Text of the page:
CBS News 8 Exclusive: Tuite says release from jail 'feels good' - San Diego, California News Station - KFMB Channel 8 - cbs8.com

CBS News 8 Exclusive: Tuite says release from jail 'feels good'

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SAN DIEGO (CNS/CBS 8) - In all the years we have been covering the Stephanie Crowe murder, we have never heard from Richard Tuite -- until now.

One week after being acquitted in his retrial for the 12-year-old girl's 1998 stabbing death, Tuite was released from jail on Friday.

CBS News 8 cameras caught up with Tuite shortly after his release from jail. When we asked him how it felt to be released, he said it "feels good."

Tuite was on his way out of San Diego for a 10-day parole period. It was not known where he would serve those 10 days.

Tuite was acquitted in a retrial this month in the 1998 stabbing death of 12-year-old Stephanie Crowe of Escondido.

The 44-year-old was discharged from county jail in San Diego in the early afternoon, according to the California Department of Corrections and Rehabilitation.

Due to the lengthy amount of time Tuite was in custody in the case, he will spend only 10 days on parole, the maximum allowed by law, CDCR spokesman Bill Sessa said.

Last Friday, a jury found Tuite -- a schizophrenic with a long history of homelessness, arrests and prison stints -- not guilty of voluntary manslaughter following a second trial on charges of killing the girl as she lay in bed in her family home.

He had been convicted of the same charge in 2004, but a federal appeals court ruled in 2011 that he didn't get a fair trial because a judge had limited cross-examination of a prosecution witness.

Tuite's original sentence in the case was 13 years in prison for manslaughter and four years, four months for briefly escaping from custody at the downtown courthouse and offering a deputy $24,000 to help him get away in February 2004.

Upon Tuite's release, a parole agent took custody of him for transportation to an undisclosed location outside the San Diego area, where he will serve out his supervised release term.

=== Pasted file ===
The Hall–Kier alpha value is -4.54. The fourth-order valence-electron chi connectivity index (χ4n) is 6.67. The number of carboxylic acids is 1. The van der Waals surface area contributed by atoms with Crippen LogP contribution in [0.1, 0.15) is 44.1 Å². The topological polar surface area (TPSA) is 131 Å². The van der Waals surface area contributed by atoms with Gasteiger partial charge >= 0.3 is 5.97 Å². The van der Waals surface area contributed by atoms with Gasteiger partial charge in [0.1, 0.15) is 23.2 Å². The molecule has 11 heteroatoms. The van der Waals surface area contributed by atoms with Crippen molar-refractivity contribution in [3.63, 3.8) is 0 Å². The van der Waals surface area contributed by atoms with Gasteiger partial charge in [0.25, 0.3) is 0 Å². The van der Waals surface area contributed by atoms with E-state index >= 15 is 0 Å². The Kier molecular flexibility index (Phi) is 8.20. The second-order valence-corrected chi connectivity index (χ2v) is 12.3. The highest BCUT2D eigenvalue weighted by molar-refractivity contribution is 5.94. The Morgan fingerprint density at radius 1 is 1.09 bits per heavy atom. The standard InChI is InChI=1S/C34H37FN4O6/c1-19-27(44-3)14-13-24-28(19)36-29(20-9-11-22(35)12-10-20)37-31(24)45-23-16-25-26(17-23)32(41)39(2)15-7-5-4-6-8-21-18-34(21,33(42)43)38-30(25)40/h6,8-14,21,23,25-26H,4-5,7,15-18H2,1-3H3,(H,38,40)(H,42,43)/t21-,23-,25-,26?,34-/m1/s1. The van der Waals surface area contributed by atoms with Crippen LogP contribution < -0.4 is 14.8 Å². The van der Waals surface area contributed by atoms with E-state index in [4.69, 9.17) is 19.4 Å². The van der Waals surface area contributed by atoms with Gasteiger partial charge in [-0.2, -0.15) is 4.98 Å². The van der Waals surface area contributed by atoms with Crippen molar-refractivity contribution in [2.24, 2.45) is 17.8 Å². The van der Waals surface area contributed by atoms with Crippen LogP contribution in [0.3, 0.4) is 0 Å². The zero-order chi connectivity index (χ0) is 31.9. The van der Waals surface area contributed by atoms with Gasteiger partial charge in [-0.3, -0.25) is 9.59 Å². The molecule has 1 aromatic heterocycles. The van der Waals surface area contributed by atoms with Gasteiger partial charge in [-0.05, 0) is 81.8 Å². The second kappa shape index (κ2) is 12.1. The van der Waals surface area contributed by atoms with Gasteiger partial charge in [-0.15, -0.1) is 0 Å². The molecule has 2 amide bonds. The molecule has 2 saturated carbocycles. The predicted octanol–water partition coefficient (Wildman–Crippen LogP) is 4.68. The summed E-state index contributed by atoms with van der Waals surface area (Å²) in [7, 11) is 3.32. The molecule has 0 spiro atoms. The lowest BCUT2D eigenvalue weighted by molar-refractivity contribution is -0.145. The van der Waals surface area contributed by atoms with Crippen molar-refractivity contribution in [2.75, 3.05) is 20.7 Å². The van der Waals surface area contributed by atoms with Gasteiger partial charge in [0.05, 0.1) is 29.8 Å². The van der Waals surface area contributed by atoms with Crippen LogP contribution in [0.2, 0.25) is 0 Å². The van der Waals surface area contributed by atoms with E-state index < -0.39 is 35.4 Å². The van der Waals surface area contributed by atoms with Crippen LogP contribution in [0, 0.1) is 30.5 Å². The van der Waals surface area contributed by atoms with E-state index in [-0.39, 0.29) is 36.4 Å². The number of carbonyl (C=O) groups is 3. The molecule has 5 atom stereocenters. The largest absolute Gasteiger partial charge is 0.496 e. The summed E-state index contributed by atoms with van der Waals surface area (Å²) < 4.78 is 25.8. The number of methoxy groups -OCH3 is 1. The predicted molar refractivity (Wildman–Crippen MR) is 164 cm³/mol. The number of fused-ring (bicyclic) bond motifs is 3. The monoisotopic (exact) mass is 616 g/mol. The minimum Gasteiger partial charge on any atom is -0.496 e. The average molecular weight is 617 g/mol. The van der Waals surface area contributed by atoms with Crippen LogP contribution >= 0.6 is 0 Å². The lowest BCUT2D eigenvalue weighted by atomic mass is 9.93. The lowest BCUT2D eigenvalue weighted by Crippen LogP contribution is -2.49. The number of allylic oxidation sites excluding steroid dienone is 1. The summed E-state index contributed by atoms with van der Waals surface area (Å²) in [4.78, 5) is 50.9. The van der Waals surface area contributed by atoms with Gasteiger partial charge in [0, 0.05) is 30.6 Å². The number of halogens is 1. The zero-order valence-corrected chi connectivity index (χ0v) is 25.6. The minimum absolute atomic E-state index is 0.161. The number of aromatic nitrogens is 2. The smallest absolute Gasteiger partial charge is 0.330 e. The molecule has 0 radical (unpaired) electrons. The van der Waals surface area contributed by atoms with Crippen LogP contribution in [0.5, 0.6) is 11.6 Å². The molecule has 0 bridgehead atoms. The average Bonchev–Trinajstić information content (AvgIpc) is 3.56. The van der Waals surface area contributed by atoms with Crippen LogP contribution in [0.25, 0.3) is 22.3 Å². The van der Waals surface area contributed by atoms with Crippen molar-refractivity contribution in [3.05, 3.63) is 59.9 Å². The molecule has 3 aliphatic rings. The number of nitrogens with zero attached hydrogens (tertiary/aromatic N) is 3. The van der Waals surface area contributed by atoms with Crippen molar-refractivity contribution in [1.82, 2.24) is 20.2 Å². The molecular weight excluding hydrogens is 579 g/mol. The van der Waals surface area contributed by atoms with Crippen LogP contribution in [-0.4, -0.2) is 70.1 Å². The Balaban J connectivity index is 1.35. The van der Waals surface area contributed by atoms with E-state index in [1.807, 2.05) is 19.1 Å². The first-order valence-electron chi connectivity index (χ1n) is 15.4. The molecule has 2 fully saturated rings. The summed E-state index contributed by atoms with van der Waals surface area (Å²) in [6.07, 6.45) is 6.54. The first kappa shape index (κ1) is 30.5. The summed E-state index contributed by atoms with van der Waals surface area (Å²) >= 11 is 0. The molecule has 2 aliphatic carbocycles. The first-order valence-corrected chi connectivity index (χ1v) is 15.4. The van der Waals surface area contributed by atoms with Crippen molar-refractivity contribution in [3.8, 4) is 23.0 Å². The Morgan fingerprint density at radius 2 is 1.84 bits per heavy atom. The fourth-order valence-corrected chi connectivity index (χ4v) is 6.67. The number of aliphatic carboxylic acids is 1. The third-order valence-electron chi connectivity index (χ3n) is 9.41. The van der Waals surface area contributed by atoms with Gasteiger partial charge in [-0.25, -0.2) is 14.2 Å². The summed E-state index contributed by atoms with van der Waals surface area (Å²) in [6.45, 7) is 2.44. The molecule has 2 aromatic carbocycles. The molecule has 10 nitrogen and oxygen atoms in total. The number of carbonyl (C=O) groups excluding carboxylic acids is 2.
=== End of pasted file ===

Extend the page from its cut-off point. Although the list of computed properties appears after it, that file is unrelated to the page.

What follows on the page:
Corrections officials decided on parole instead of county probation because it would allow for maximum scrutiny and counseling of the ex-inmate, Sessa said.

The spokesman said he could not reveal where Tuite would spend the supervisory period.

"Parolees have a right to privacy just like any other citizens do," he said.

Though the former inmate will be free to go where he likes upon termination of his parole, he still will have to register with local authorities as a sex offender for life due to a conviction for lewdly harassing a minor 15 years ago.

Before Tuite was prosecuted in connection with Stephanie's death, her older brother, Michael, and two of his friends, Aaron Houser and Joshua Treadway, were accused of committing the murder, and police extracted confessions from two of them.

The admissions by Michael Crowe and Treadway, along with potentially incriminating statements by Houser, ultimately were ruled to have been coerced by police under harsh interrogation tactics, and the case against them was dismissed. During Tuite's retrial this year, the three testified that they had no involvement in the girl's violent death.

Stephanie's body was found sprawled in the doorway of her bedroom by her grandmother early on the morning of Jan. 21, 1998. She had been stabbed nine times.

Tuite, a drifter known to North County authorities, had been in the area of the Crowe residence the night the seventh-grader was killed, agitated and looking for woman named Tracy. During his trials in the case, prosecutors contended that he had wandered into the victim's home and attacked her.

Investigators, however, found no physical evidence directly linking him to the crime scene. Concluding that Tuite had been too mentally ill and impaired by drug abuse to have been able to get into the Crowe's home undetected, kill the girl quietly and flee without leaving any clues behind, police initially focused their suspicions on the three boys.

Analysts later found the victim's blood on two shirts that Tuite had been wearing on the day of the murder. Jurors who voted to acquit Tuite said they believed a defense theory of "contamination," in which blood from the crime scene somehow wound up transferred onto Tuite's clothing.

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